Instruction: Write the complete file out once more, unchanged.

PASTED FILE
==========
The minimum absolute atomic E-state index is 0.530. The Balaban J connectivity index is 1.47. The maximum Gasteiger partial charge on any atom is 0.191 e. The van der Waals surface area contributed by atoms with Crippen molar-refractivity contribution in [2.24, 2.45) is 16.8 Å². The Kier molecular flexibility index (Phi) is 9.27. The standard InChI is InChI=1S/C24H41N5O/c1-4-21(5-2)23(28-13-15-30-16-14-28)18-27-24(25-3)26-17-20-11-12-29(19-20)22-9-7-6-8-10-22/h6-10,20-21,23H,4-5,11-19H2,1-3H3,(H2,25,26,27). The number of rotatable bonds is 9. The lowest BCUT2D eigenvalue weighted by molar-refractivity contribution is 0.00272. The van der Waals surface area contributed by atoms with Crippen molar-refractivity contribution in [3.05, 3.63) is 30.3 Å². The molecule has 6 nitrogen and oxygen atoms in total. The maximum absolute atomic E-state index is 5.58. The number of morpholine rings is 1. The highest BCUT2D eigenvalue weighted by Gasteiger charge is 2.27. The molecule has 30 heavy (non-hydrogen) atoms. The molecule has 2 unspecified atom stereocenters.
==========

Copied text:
The minimum absolute atomic E-state index is 0.530. The Balaban J connectivity index is 1.47. The maximum Gasteiger partial charge on any atom is 0.191 e. The van der Waals surface area contributed by atoms with Crippen molar-refractivity contribution in [2.24, 2.45) is 16.8 Å². The Kier molecular flexibility index (Phi) is 9.27. The standard InChI is InChI=1S/C24H41N5O/c1-4-21(5-2)23(28-13-15-30-16-14-28)18-27-24(25-3)26-17-20-11-12-29(19-20)22-9-7-6-8-10-22/h6-10,20-21,23H,4-5,11-19H2,1-3H3,(H2,25,26,27). The number of rotatable bonds is 9. The lowest BCUT2D eigenvalue weighted by molar-refractivity contribution is 0.00272. The van der Waals surface area contributed by atoms with Crippen molar-refractivity contribution in [3.05, 3.63) is 30.3 Å². The molecule has 6 nitrogen and oxygen atoms in total. The maximum absolute atomic E-state index is 5.58. The number of morpholine rings is 1. The highest BCUT2D eigenvalue weighted by Gasteiger charge is 2.27. The molecule has 30 heavy (non-hydrogen) atoms. The molecule has 2 unspecified atom stereocenters.